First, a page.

This article was based on the Harvard Business Review interview, “Social Leadership and Intelligence” with psychologist Daniel Goleman.
The Difference Between Emotional and Social Intelligence
In his interview on leadership and the importance of social and emotional intelligence, Daniel Goleman explains the difference between the two concepts. Emotional intelligence is more about self-mastery. It is about how you handle yourself, and it makes for outstanding individual performers. However, when it comes to leadership, success depends on everyone else being effective. A leader needs to be successful by influencing others, and this is what social intelligence is about.
Emotional intelligence was prompted by a breakthrough in brain science as we became better equipped to understand the emotional centres of the brain and how that affects our ability to think. It turns out that when you are upset, it hampers your ability to process information and think creatively. Unpleasant emotions cause people to fall back on limiting, primitive behaviours, making them dysfunctional. However, when we are passionate about what we are doing, if we are motivated and in the throws of positive emotion, we think very clearly. This presents an immediate, obvious implication for business.
The work on social intelligence was also stimulated by scientific breakthroughs in brain science. What researchers discovered is that there is a connection between the brain, body, person, and there are implications of the interactions between them. This is the key to why some leaders are so spectacularly successful at growing their businesses. It is about engaging people and being positive. Exemplary leaders tune into others with such positivity that it becomes contagious.
How Companies Use Emotional and Social Intelligence
There are many examples of how leaders have changed their work based on newfound insights into emotional and social intelligence. When a leader notices that there is an issue with moral, it is time to understand the causes. Good leaders will start to probe employees, and often they will find out they just aren’t good listeners. One leader that was able to make a significant change found out that his attitude of wanting to hear what others thought was viewed as lip service. The employees felt like they knew a lot, but he didn’t seem to care. What he had to do was get better at the social intelligence ability to listen and tune in to other people. This can be a real problem for many executives because they do have significant knowledge and people defer to them. However, what we have found is that the really excellent leaders are people who first listen and get other people to say what they think and what they know. Once they have all of the information from the team, they use it to create a higher order integration.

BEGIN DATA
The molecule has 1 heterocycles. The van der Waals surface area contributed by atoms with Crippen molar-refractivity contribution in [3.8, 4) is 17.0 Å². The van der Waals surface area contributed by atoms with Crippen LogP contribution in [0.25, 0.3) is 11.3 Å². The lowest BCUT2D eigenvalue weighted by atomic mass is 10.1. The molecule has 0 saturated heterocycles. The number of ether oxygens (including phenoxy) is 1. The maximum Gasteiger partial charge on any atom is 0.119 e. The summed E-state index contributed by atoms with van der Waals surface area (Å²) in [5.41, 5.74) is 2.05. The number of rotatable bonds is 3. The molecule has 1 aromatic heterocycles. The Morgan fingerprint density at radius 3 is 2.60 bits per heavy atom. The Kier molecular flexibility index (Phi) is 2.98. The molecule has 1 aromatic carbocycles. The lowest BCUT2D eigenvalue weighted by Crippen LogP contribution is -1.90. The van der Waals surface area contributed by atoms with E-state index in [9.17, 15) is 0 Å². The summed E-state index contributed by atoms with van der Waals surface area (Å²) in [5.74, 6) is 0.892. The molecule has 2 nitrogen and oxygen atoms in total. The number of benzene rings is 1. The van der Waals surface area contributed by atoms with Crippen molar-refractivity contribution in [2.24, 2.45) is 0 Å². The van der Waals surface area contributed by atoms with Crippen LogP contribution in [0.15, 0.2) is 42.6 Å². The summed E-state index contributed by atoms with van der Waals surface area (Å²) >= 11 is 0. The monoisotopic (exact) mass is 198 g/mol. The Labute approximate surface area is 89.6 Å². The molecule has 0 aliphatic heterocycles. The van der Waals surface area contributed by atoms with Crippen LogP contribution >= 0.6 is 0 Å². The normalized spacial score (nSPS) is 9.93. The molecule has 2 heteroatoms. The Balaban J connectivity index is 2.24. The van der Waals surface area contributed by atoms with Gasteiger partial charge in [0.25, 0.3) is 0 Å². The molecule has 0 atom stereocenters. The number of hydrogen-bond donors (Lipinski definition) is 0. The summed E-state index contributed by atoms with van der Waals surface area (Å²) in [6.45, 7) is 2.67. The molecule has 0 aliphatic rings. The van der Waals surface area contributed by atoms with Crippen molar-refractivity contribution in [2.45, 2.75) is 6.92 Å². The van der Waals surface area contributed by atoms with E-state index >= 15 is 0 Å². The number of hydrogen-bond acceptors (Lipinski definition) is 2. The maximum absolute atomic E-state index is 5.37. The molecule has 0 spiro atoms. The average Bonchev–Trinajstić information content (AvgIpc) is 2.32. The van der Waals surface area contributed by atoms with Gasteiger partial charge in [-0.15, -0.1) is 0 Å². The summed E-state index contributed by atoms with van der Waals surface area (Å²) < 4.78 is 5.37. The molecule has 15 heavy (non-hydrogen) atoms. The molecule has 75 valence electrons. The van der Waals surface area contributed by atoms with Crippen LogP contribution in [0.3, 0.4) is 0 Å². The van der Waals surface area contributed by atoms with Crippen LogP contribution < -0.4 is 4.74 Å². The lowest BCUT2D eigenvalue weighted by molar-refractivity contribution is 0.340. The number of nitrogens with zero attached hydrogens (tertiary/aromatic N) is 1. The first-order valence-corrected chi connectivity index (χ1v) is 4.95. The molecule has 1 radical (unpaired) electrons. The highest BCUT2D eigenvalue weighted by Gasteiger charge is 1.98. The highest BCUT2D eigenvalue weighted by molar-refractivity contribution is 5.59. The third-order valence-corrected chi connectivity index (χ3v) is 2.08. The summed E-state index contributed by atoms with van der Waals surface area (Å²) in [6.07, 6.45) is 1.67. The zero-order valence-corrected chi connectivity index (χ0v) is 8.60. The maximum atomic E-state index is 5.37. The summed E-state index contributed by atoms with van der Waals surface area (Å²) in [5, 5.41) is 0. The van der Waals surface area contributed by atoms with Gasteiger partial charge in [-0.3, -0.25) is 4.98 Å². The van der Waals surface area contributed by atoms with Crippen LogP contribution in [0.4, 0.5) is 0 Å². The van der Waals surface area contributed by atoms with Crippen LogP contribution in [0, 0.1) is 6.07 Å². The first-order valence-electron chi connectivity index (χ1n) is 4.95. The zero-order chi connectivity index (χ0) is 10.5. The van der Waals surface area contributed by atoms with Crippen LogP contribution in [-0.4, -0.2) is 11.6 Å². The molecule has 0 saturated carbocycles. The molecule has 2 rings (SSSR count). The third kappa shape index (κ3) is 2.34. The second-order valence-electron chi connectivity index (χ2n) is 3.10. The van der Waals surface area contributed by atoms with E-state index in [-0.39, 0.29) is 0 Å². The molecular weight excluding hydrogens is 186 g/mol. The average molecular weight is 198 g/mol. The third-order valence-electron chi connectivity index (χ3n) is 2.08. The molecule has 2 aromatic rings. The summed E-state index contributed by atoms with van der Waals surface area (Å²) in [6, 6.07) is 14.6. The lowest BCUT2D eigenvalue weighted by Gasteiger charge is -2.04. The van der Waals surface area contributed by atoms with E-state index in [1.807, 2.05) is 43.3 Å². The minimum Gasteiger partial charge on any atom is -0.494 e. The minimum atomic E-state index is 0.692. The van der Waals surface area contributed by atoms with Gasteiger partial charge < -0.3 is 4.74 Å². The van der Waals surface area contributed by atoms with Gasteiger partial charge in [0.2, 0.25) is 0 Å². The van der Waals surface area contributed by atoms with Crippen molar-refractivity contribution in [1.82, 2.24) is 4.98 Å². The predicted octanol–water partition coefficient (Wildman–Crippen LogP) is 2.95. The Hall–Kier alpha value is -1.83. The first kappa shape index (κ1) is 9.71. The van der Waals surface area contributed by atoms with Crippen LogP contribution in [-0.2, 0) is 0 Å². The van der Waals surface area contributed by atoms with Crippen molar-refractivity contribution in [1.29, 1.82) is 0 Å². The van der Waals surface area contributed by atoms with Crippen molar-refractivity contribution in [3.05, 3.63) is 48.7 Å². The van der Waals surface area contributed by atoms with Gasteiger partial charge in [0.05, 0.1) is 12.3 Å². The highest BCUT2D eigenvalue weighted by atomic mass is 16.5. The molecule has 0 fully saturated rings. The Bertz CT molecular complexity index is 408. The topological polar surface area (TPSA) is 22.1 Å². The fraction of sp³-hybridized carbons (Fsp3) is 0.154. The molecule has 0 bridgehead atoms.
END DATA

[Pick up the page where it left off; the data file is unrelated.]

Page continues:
Companies are now using social intelligence to enhance the effectiveness of their leadership and to change the corporate culture. They do this by hiring people that have these abilities already and by internally promoting people who show these abilities. Social intelligence then becomes part of how employees are evaluated and part of what is looked for in taking people to the next level in the organisation. Companies are making an effort to incorporate these abilities into individual development plans to help everyone improve their emotional and social intelligence.
The proof is in the Data
Today we even have the data to prove that emotional and social intelligence are an important part of leadership ability. Currently, there are about 10 years of accumulated data from organisations of all kinds showing that there is a direct correlation between the emotional intelligence of leadership at every level and how that organisation performs.
Understanding Your Emotional and Social Intelligence
What can hold leaders back is that they often think they have more emotional intelligence than they do. To find out, you need to ask those people that you are interacting with. It turns out that we ourselves are not the best gauge of how we are impacting others. Other people, if you can get them to be candid, can tell you what your strengths are and what you can get better at. This is often interesting and valuable information because it shows the leader where he can get a bump in improvement by improving at something as simple as listening. Because leaders depend on other people for their success, developing emotional intelligence not only benefits the leader, but also the entire organisation.
Changing Your Habits
The good news is that even though we learn our habits early in life, we can change them at any point in time if we are properly motivated, if we know what to do, and if we have a little help. Enhancing your social and emotional intelligence abilities as a leader is a simple process.
The first question to ask yourself is, do you care?
Change takes effort, so it is important to understand what is motivating you.
Get some feedback from others. You’re the worst person to judge where you need to improve.
From this feedback, identify your strengths and weaknesses to pinpoint where you can get better.
The final step is to make a learning agreement with yourself to do things in a better way at every naturally occurring opportunity.
If you follow these steps for a few months, you will see real change.
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